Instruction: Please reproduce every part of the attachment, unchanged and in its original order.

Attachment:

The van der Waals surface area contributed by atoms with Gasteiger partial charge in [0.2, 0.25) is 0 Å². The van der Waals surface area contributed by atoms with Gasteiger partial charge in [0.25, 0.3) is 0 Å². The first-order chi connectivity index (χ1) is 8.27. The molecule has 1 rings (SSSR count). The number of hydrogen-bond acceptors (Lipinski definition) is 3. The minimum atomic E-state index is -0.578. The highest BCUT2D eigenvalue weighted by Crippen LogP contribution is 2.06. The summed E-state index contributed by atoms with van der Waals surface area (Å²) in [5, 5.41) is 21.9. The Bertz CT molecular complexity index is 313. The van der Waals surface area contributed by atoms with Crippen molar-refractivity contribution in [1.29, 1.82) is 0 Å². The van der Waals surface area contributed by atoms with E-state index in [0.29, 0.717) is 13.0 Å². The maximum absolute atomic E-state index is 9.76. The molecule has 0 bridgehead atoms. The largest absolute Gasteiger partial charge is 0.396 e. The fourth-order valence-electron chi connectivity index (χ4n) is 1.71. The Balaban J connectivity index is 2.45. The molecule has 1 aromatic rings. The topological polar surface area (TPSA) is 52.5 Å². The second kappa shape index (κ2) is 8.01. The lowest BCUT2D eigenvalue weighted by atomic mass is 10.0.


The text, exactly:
The van der Waals surface area contributed by atoms with Gasteiger partial charge in [0.2, 0.25) is 0 Å². The van der Waals surface area contributed by atoms with Gasteiger partial charge in [0.25, 0.3) is 0 Å². The first-order chi connectivity index (χ1) is 8.27. The molecule has 1 rings (SSSR count). The number of hydrogen-bond acceptors (Lipinski definition) is 3. The minimum atomic E-state index is -0.578. The highest BCUT2D eigenvalue weighted by Crippen LogP contribution is 2.06. The summed E-state index contributed by atoms with van der Waals surface area (Å²) in [5, 5.41) is 21.9. The Bertz CT molecular complexity index is 313. The van der Waals surface area contributed by atoms with Crippen molar-refractivity contribution in [1.29, 1.82) is 0 Å². The van der Waals surface area contributed by atoms with E-state index in [0.29, 0.717) is 13.0 Å². The maximum absolute atomic E-state index is 9.76. The molecule has 0 bridgehead atoms. The largest absolute Gasteiger partial charge is 0.396 e. The fourth-order valence-electron chi connectivity index (χ4n) is 1.71. The Balaban J connectivity index is 2.45. The molecule has 1 aromatic rings. The topological polar surface area (TPSA) is 52.5 Å². The second kappa shape index (κ2) is 8.01. The lowest BCUT2D eigenvalue weighted by atomic mass is 10.0.